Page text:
Kathleen P King   Kathleen P. King & Ann Cranston-Gingras

Authors of:

147 Tips for Emerging Scholars:
From Publishing to Time Management, Grant Seeking, and Beyond

Kathleen P. King, Ed.D., is a department chair and professor of Adult, Career, and Higher Education at the University of South Florida, Tampa. She enjoys walking the academic journey with doctoral students and candidates, and stays vitally connected to everyday needs of faculty as a certified faculty and life coach by assisting them in advancing their careers. King’s major areas of research and keynote speaking include distance learning, higher education, transformative learning, professional development, diversity issues, and instructional technology. She is the author/editor of 21 books and over 165 published articles and research papers and is co-editor of an international journal.

King’s recent recognitions include induction into the International Continuing and Adult Education Hall of Fame (ICAE) in 2011, and the AERA Outstanding Research Publication in 2009. Her continuing international research spans China, France, and Canada. She frequently keynotes and presents refereed research and presentations at educational and interdisciplinary academic conferences. Prior to joining the USF faculty in 2010, for 13 years Dr. King was at Fordham University in New York City as a professor, program director, and university administrator. Dr. King earned her Ed.D. and M.Ed. in Higher and Adult Education from Widener University, Chester, PA.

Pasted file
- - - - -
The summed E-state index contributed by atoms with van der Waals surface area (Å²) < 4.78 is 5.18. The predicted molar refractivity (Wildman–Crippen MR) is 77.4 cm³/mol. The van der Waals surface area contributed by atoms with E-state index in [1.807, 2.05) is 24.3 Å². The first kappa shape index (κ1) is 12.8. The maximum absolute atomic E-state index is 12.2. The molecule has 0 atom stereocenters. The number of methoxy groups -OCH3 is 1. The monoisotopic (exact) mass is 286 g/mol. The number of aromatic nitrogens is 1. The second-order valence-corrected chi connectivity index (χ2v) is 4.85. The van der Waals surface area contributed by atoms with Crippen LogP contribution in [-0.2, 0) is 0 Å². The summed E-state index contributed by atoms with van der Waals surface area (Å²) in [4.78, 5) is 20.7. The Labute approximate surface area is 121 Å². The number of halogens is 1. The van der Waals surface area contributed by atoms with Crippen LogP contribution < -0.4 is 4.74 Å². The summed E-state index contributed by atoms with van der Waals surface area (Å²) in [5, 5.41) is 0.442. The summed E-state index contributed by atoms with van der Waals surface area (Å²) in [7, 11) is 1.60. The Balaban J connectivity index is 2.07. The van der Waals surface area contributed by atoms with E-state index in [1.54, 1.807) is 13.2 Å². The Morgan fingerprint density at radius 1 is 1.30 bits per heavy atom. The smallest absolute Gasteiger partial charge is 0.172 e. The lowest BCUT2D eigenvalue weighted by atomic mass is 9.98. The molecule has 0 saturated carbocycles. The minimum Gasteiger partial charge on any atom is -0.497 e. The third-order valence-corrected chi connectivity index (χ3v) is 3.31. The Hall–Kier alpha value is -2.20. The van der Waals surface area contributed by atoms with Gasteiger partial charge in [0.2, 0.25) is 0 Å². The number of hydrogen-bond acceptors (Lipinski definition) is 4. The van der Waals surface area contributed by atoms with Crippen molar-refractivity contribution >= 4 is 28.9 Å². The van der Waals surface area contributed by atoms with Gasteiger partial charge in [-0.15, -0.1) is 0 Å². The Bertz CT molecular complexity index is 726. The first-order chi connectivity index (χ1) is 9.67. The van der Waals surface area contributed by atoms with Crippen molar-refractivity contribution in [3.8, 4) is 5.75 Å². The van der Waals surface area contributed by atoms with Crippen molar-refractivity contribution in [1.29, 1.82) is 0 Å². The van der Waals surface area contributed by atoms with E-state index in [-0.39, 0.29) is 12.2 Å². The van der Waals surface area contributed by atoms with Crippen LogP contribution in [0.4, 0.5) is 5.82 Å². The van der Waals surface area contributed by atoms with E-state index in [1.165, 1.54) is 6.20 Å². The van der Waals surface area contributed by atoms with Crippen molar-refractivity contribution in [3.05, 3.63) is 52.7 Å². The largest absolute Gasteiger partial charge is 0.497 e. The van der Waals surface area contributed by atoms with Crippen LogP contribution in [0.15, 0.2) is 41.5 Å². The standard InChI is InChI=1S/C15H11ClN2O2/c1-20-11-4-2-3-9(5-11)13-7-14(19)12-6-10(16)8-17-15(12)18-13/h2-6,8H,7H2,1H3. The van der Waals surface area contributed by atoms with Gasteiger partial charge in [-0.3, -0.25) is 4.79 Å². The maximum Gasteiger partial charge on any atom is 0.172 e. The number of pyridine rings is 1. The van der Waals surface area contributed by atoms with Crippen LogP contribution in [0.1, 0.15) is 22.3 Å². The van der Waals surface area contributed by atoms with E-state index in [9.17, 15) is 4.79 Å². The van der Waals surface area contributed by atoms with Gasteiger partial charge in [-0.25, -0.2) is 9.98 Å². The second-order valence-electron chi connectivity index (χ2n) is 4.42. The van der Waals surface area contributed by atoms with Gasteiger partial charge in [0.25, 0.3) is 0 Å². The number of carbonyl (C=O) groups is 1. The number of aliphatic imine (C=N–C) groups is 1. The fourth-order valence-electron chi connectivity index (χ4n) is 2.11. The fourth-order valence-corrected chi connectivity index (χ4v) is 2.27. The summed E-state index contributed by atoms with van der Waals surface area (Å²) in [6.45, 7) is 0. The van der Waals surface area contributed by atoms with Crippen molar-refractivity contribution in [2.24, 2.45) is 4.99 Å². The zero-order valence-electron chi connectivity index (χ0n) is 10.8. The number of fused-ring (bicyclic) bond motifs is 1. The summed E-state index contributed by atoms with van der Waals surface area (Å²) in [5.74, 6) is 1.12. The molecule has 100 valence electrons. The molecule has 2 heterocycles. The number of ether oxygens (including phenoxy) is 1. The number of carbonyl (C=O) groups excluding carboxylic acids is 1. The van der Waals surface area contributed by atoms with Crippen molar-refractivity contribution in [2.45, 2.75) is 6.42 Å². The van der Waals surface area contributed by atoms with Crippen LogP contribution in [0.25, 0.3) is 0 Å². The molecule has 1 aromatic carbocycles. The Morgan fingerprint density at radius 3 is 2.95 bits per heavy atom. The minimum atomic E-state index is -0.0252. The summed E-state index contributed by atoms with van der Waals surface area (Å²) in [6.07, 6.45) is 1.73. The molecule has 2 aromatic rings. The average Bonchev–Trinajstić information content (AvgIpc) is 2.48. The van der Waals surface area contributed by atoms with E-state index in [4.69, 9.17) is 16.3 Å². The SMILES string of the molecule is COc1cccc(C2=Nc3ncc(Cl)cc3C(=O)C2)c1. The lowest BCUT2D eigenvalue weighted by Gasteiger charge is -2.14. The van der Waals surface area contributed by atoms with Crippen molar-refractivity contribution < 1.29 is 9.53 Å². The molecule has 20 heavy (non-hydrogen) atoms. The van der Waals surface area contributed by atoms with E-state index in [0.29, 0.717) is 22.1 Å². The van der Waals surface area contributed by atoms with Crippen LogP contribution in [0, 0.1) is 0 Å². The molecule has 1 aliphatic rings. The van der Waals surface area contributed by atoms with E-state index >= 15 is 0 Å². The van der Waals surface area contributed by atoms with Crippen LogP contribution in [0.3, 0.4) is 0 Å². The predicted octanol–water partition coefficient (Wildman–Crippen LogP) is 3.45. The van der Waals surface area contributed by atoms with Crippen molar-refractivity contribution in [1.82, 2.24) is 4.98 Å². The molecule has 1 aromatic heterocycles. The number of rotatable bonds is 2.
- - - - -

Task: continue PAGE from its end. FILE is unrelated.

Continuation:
Ann Cranston-Gingras is a professor of special education, department chair, and director of the Center for Migrant Education at the University of South Florida, Tampa. She has been the Principal Investigator and Director of many externally funded projects including currently funded federal grants serving students from migrant farm worker families. She also has been instrumental in helping to secure private funds to support students from migrant backgrounds who are preparing to become teachers and educational leaders. Her research focuses on the educational needs of youth who have been marginalized by schools and society, including students with disabilities and those from migrant farm worker backgrounds.

Cranston-Gingras’ is the author or co-author of numerous book chapters and refereed journal articles and is the co-author of the text, Teaching Learners with Diverse Abilities, and co-editor of the book, Rethinking Professional Issues in Special Education. She teaches undergraduate and graduate classes in special education and supervises doctoral students. She has mentored over twenty doctoral students through completion of their dissertation research. Dr. Cranston-Gingras’ recent recognitions include The Hispanic Heritage Society’s Pathways and Amiga awards, The Florida Department of Education Migrant Program Administrator of the Year Award, The University of South Florida Latino Association Faculty Award and the University of South Florida President’s Award for Faculty Excellence.